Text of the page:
Named after the goddess Saraswati’s vahana, Hamsa is a brand new fine dining vegetarian restaurant in the heart of Chennai providing you with not just a great selection of vegetarian dishes, but also an ambiance that is steeped in culture and details. Opened by Nithin Kalkiraju, Hamsa is a journey to another place from the minute you set foot into the restaurant. The attention to detail and the importance of culture is prominent at every turn.
The walls of the restaurant are covered in intricate jaali carvings inspired by the Mughal age, these jaalis were used not only as a source of light and a good view, but scientifically also works well for a good breeze. Carved on solid Beige Sandstone, these jaalis were worked on by artisans for almost five months. There are also intricately carved pillars are made from Pink Sandstone and are exact replicas of Emperor Akbar’s Diwan-i-Khas. Adorning two of the walls, the pillars are an important part of the restaurant’s design.
What might just be the most interesting in the restaurant are the 108 bronze bells hanging from the ceiling near the entrance. In a temple, the bells are to be rung when you walk in as a way to clear your mind of all thoughts so that when you start your prayers, your thoughts are pure and clear of the worries of the world. The same way, the bells at the entrance to Hamsa are a message to clear your mind of everything as you step inside to enjoy your meal.
Visiting this restaurant is an experience that you cannot miss. The details are just the beginning of how elaborate everything is. From the dim lighting to the music and the feel of being in Hamsa, you feel like you’re experiencing something new for the first time.
When you sit down at your table, you are greeted by a gorgeous bell-shaped silver box that when opened, you find a gulab jamun waiting for you. Starting your meal with something sweet is definitely the way to go.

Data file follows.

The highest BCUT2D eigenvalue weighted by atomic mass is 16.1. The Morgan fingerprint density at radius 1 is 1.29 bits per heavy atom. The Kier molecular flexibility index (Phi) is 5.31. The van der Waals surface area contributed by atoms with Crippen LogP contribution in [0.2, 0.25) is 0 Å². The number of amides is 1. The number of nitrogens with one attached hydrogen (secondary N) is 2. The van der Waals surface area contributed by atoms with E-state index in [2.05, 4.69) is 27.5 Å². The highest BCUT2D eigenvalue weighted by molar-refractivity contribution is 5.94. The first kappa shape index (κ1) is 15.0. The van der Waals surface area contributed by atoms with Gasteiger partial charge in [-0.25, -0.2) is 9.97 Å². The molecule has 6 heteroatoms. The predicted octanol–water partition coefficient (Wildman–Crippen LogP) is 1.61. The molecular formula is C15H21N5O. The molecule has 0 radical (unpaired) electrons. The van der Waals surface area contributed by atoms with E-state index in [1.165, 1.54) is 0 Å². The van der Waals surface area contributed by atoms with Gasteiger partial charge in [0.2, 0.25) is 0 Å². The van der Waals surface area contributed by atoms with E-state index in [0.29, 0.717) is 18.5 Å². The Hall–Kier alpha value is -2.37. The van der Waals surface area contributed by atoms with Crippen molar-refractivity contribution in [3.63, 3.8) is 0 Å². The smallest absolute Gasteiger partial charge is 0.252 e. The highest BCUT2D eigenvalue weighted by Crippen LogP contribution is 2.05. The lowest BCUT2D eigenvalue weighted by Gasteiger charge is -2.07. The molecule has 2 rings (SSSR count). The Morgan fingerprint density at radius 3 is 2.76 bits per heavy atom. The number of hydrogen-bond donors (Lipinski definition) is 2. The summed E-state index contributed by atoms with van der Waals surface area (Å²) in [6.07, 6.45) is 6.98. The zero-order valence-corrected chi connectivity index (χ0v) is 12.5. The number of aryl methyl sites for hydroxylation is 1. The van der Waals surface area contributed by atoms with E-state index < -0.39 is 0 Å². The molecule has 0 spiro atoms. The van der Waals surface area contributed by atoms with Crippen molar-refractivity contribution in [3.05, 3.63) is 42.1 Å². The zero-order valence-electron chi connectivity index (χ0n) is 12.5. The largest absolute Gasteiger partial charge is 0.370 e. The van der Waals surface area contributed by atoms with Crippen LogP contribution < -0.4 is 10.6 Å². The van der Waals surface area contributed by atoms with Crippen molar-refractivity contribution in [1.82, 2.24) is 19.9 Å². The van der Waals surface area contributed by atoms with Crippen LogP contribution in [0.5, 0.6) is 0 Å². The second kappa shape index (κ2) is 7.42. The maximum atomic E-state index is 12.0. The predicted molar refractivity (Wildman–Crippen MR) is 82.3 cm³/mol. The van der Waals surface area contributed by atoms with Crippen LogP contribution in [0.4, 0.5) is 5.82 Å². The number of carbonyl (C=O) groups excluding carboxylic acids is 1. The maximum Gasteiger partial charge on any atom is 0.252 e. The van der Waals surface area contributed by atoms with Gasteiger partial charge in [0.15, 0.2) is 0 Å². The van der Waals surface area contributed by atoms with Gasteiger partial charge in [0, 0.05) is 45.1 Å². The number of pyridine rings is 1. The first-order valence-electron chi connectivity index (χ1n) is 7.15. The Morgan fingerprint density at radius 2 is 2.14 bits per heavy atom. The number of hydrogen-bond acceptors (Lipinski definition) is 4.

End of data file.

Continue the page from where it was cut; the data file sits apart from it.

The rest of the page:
Let us begin…
To start with, we had a bowl of hot soup. Known as a Dhaniwal Shorba, it’s a thin soup of coriander and ripe tomato that is blended really well.
For starters, we had Aloo Tikki. The cutlets were really soft and melted on our tongues as soon as we ate them. The aloo was really nicely mashed and spiced.
Next came the Paneer Saunfiya, which is grilled cottage cheese stuffed with a fennel spiced mixture.
And of course, we had the Makkai Muthia Chaat which is a special dish at Hamsa. Golden fried corn kernels are tossed with mint and tamarind sauce.
About the mains…
You have a lot of bread and rice options to choose from, so don’t hold back. Get one of everything even. We had the Amritsari Kulcha, Cheese and Olive Naan and Makki di Roti. All spread with ghee and perfect even without accompaniment.
Musrooms, green peas and spring onion were the stars of this dish. Rich in flavour and spices, the Dingri Hara Pyaz went really well with the kulcha.
The Sarson Ka Saag is meant to be eaten with the Makki di Roti and nothing else. That is a combination that is perfect together as they are apart.
Also on our table was the Aloo Hing Daniya, which had small pieces of potato cooked and flavoured with asafoetida and coriander, giving it the perfect balance.
One of the most interesting dishes on the menu was the Kamal Kakdi Kofteh. Dumplings made of the lotus stem are stuffed with dried prunes and apricots and served in a tomato gravy. For those that love sweet and spicy mixed together, this is definitely your dish.
The Gobi Dum Musallam has large pieces of cauliflower slow cooked in a rich yellow gravy and spiced really well.
Another really special dish at Hamsa is the Leaf Enclosed Hamsa Rice. It’s the signature rice wrapped in a banana leaf. But the best part about it is that within the leaf, there are small portions of dishes from different South Indian states. So the rice soaks up the flavour and mixes it all together when you are served.
Sweet treats are made of these
And finally, dessert. On the specials is a Shahi Tukda which is an Indian bread pudding that melts in your mouth. Also, we had the Gulab Jamun Brûlée which has gulab jamun in the bowl, with a layer of custard over it and then topped with burnt sugar. The perfect end to a perfect meal.